Jill Walsh, a Boston University sociologist who studies technology use among adolescents, finds that having fewer in-person interactions has left many teenagers feeling “incredibly uncertain about their friendships.”

Current debate concerning schools opening during the pandemic and its effects on young peoples’ mental health is a “hot potato”.  Research shows that obtaining precise information about a potential threat helps people feel better, but ambiguous information does nothing to reduce anxiety or the urge to seek reassurance. Remind them not to rely on rumours or unreliable sources.

Consider, America and how they approached the previous school shootings with safety drills. Simple adding more to a long list they have, will depend upon their geographic location to include everything from tornadoes and earthquakes to chemical spills and terrorist attacks.  At which point is fostering a warm and nurturing learning environment, actually promoting fear instead?

Establish and follow a bedtime routine

Just like younger children do well with a set routine every night, so do older children (and even adults).  It gets your mind and body prepared for sleep.  When you have a set way, it also keeps things predictable and allows you to better manage your time. 

It would be best if you taught children and teens that they need time to unwind and relax before actually going to sleep.  This means no television, video games, social media, and so forth for one to two hours before going to bed. 

These blue light from your devices can also interfere with melatonin production in your body, just before bedtime, delaying your sleep cycle. This hormone helps tell your body that it is time to sleep.

Instead, teach them that they can do something relaxing, such as reading a book before turning off the light, if they are old enough.  Invest in special lightbulbs that do not emit blue light. 

Red lightbulbs are also an option, and you can find them online. For younger children, you can set up a specific routine of having a bedtime snack, then brushing, teeth, you can read them a book, and then tuck them into bed with a hug and kiss.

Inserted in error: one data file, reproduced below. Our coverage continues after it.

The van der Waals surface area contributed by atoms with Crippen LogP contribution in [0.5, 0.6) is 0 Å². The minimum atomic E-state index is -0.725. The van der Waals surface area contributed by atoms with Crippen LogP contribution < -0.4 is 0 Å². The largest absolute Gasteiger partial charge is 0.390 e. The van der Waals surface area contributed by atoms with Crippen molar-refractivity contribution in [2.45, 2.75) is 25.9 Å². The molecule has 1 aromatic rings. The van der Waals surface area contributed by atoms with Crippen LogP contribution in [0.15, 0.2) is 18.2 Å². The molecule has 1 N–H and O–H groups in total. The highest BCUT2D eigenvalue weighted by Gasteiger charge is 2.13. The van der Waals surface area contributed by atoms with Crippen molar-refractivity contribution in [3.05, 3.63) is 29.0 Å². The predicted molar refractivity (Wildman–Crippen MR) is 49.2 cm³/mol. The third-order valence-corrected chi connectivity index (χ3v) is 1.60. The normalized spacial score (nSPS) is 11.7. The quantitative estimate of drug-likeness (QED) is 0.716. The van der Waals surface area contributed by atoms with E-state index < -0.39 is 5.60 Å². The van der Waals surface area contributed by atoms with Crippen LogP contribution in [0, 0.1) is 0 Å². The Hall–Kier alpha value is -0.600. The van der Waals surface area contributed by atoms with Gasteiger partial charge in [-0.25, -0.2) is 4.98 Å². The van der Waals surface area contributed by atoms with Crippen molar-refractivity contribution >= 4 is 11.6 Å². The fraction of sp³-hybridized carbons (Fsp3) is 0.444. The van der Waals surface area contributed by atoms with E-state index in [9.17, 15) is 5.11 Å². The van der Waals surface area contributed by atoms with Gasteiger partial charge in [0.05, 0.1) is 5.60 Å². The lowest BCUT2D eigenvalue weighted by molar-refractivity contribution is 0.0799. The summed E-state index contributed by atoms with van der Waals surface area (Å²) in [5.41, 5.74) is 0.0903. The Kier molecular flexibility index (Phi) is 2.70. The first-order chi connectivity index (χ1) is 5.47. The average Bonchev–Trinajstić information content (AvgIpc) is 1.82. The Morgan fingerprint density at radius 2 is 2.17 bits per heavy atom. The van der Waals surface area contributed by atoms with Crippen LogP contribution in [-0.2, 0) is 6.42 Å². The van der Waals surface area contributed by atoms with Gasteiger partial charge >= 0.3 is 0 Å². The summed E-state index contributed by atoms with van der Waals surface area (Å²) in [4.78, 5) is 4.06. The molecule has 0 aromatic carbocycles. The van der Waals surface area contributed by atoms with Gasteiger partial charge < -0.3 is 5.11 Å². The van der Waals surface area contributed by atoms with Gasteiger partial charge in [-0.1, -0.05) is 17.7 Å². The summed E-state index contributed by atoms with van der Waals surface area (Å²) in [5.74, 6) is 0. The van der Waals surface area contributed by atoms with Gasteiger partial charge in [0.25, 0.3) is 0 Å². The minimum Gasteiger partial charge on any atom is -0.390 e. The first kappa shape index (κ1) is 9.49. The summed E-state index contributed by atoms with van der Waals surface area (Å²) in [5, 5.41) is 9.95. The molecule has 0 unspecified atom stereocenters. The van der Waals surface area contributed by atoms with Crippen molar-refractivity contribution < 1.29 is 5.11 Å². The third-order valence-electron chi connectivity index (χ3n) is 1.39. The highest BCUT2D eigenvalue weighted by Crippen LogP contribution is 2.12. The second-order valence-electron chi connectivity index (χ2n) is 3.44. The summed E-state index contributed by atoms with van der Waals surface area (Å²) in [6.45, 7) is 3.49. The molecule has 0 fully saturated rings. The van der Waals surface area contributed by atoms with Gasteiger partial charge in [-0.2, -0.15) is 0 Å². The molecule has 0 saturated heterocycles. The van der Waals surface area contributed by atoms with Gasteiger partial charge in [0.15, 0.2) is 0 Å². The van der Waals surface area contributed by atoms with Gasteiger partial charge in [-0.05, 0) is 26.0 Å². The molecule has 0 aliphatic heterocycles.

It may also help to provide your child with a back rub or some extra cuddling time.  You have to determine what works best for your own children.

Limit your child’s or teen’s access to the news

Unfortunately, the news media portrays a lot of violent and terrible things happening in the world – from terrorist activities to inclement weather such as tornadoes and floods.  For an already-anxious child, this can severely contribute to insomnia.

Do not discuss anxiety-provoking or stressful situations before bedtime

Before your child goes to bed, it is not the time to discuss your disappointment in your child’s grades or that he forgot to do his chores again. 

Teach your older child stress management and anxiety-reducing techniques

Children with insomnia can benefit from many of the same stress and anxiety reduction techniques that adults use

- progressive muscle relaxation, visual imagery, yoga, deep diaphragmatic breathing.  

Learning these methods and using them before bed, can help treat insomnia as they start to relax, via the parasympathetic  route of your nervous system. 

Teach and use suitable sleep hygiene methods

These methods include waking up and going to bed simultaneously, avoiding napping, and avoiding caffeinated beverages and foods six hours before bedtime. Having a light snack before bedtime is OK, but eating too much may cause you to feel physically uncomfortable while lying down.

Many people also experience heartburn, a backflow of acid and food from the stomach into the oesophagus after eating, which may keep you awake.

Ensure the bed is only used for sleep, and that it is not the place where the child watches television or does other activities during the day. 

Besides, do not exercise two hours before bedtime.  However, do keep in mind that exercise is vital in helping with quality sleep, ensuring you promote movement. 

The best kinds of activities can be those where you spend time with your child going for a walk, riding a bike, or going to the park. 

Also teach your older child that instead of tossing and turning for too long, it is better to get out of bed, put a light on low (preferably a red lightbulb), and do something quiet such as reading for 15 minutes, and then go back to bed and attempt to sleep.  

If sleep does not occur soon after returning to bed, he can get up again, and repeat the process until sleep finally comes.

Set up the bedroom for relaxation

This means sleeping in a room that is not overly hot.  It is recommended that you keep the space between 68 and 70 degrees Fahrenheit (20 – 21 degrees Celsius).  It depends on the child’s age and if/what types of pyjamas the child wears to bed. 

Have drapes in place to keep the room dark during sleeping, but you can have a small discreet nightlight (with a red lightbulb) in the corner of the room, if necessary to lessen anxiety.  If your child tends to stare at the alarm clock numbers, it is best to turn it around to make sure that it cannot be viewed.